The level of the abstract image tile array is set to 1 (block 260, FIG. 2 a). An array for the abstract image tile level comprising the size of (2N-Level×2N-Level) is allocated (block 252, FIG. 2 a). The first tile of the current level is obtained (block 255, FIG. 2 a). Also, the first elements of the current tile are obtained (block 260, FIG. 2 a). Then, the first layer of the element for the current tile is obtained (block 265, FIG. 2 b).

In order to determine whether to populate the element on the current level, the corresponding elements of the base abstract image tile array are obtained. Specifically, the base elements from the corresponding layer of the tile on the base abstract image tile are obtained (block 270, FIG. 2 b). If the base elements have more than 25 percent of the pixels populated, then the element on the current layer is populated (blocks 280 and 275, FIG. 2 b). Alternatively, if the base elements do not have more than 25 percent of the pixels populated, then the element on the current layer is not populated (block 275, FIG. 2 b).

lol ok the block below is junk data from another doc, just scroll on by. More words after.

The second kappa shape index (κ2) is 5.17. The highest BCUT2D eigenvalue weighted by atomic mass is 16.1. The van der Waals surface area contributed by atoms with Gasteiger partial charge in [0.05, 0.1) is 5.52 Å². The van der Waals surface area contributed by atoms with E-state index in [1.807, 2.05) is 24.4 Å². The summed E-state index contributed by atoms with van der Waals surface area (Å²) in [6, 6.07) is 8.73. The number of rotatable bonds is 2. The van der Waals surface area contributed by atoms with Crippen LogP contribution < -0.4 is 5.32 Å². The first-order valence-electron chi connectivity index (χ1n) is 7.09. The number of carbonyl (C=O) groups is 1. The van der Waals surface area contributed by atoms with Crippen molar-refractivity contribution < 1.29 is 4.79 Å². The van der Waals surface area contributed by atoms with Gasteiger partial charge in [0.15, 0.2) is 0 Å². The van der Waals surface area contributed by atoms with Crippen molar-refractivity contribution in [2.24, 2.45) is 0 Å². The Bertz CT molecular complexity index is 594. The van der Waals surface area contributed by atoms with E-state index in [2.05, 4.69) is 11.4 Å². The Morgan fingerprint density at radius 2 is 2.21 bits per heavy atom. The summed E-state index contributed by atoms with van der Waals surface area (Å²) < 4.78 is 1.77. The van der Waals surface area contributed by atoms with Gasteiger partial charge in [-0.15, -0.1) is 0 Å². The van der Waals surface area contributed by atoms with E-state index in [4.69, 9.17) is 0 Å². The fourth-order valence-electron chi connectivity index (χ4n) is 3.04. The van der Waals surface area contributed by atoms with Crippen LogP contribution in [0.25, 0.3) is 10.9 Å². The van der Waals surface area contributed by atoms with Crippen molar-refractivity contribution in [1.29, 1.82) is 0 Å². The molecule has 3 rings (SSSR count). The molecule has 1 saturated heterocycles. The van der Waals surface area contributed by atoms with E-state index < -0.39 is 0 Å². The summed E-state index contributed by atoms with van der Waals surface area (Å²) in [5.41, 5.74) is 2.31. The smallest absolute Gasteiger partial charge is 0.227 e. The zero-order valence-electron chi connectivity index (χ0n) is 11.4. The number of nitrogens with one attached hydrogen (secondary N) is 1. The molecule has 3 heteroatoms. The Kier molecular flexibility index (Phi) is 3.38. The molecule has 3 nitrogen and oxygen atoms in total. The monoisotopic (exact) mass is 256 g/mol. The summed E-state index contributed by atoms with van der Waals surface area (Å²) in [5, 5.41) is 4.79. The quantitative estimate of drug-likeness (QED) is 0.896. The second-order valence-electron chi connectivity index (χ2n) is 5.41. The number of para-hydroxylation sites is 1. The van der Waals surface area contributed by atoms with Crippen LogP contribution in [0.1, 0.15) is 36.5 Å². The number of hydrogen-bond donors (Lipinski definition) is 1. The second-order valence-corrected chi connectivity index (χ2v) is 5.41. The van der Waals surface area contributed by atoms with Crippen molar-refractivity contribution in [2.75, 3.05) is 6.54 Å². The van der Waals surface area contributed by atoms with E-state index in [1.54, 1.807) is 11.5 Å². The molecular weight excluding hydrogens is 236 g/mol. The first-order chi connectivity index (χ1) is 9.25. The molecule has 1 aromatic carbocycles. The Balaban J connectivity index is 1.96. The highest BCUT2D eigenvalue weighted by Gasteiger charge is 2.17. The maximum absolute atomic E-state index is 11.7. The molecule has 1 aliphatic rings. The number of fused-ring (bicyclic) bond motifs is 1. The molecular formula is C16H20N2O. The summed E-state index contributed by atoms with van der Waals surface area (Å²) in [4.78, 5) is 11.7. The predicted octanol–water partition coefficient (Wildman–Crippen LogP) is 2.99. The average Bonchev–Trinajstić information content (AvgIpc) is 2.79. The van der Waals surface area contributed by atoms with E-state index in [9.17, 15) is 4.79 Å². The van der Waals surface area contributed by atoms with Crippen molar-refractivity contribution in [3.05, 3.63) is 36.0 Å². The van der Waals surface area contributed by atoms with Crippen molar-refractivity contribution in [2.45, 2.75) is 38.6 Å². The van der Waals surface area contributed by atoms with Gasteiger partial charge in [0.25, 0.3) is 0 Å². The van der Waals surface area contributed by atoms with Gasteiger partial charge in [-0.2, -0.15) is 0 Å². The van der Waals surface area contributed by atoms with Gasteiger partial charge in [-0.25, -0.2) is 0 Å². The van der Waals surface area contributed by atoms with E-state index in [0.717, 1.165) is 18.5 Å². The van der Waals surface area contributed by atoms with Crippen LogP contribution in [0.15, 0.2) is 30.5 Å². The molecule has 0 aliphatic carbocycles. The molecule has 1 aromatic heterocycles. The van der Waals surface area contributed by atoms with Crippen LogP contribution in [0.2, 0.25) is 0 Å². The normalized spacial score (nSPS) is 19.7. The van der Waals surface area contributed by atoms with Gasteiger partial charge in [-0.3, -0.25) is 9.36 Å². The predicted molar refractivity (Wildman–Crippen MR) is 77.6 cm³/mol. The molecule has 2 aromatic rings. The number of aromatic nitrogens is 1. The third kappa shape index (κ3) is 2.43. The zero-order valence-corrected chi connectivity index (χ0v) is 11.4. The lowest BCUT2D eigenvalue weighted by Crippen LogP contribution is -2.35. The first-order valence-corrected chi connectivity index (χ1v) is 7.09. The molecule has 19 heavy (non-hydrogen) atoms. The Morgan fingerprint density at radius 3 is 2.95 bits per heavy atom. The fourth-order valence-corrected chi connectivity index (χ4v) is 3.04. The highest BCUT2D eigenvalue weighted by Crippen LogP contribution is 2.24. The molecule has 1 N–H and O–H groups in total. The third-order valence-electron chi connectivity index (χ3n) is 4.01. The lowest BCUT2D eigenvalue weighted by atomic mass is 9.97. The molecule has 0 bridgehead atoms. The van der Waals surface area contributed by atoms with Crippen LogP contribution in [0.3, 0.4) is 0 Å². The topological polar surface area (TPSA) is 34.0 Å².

The process then determines whether there are more layers to populate (block 282, FIG. 2 b). If so, the element for the next layer is obtained, and the process repeats the loop consisting of blocks 270, 275, 280, and 282 with the element of the next layer (284). If there are no more layers to process, then the process determines whether there are any more elements to process for the current tile (block 286, FIG. 2 b). If the last element has not been processed, then the next element for the current title is obtained (block 288, FIG. 2 b), and the process repeats the loop consisting of blocks 265, 270, 275, 280, 282, and 284.